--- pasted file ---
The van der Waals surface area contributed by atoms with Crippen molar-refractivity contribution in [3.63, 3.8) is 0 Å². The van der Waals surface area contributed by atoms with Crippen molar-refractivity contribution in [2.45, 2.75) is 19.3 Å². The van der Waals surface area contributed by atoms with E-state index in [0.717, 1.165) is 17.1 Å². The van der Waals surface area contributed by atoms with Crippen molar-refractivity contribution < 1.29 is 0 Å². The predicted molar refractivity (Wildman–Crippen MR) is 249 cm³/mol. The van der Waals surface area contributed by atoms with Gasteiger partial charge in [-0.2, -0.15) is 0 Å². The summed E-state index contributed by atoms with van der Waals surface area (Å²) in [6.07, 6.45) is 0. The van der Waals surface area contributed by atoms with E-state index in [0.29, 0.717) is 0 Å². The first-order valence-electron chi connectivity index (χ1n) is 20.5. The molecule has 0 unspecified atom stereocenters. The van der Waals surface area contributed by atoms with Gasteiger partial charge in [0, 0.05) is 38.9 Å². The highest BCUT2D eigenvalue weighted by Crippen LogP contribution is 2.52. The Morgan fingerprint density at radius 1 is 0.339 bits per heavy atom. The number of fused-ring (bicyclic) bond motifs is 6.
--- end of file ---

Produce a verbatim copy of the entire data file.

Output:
The van der Waals surface area contributed by atoms with Crippen molar-refractivity contribution in [3.63, 3.8) is 0 Å². The van der Waals surface area contributed by atoms with Crippen molar-refractivity contribution in [2.45, 2.75) is 19.3 Å². The van der Waals surface area contributed by atoms with E-state index in [0.717, 1.165) is 17.1 Å². The van der Waals surface area contributed by atoms with Crippen molar-refractivity contribution < 1.29 is 0 Å². The predicted molar refractivity (Wildman–Crippen MR) is 249 cm³/mol. The van der Waals surface area contributed by atoms with Gasteiger partial charge in [-0.2, -0.15) is 0 Å². The summed E-state index contributed by atoms with van der Waals surface area (Å²) in [6.07, 6.45) is 0. The van der Waals surface area contributed by atoms with E-state index in [0.29, 0.717) is 0 Å². The first-order valence-electron chi connectivity index (χ1n) is 20.5. The molecule has 0 unspecified atom stereocenters. The van der Waals surface area contributed by atoms with Gasteiger partial charge in [0, 0.05) is 38.9 Å². The highest BCUT2D eigenvalue weighted by Crippen LogP contribution is 2.52. The Morgan fingerprint density at radius 1 is 0.339 bits per heavy atom. The number of fused-ring (bicyclic) bond motifs is 6.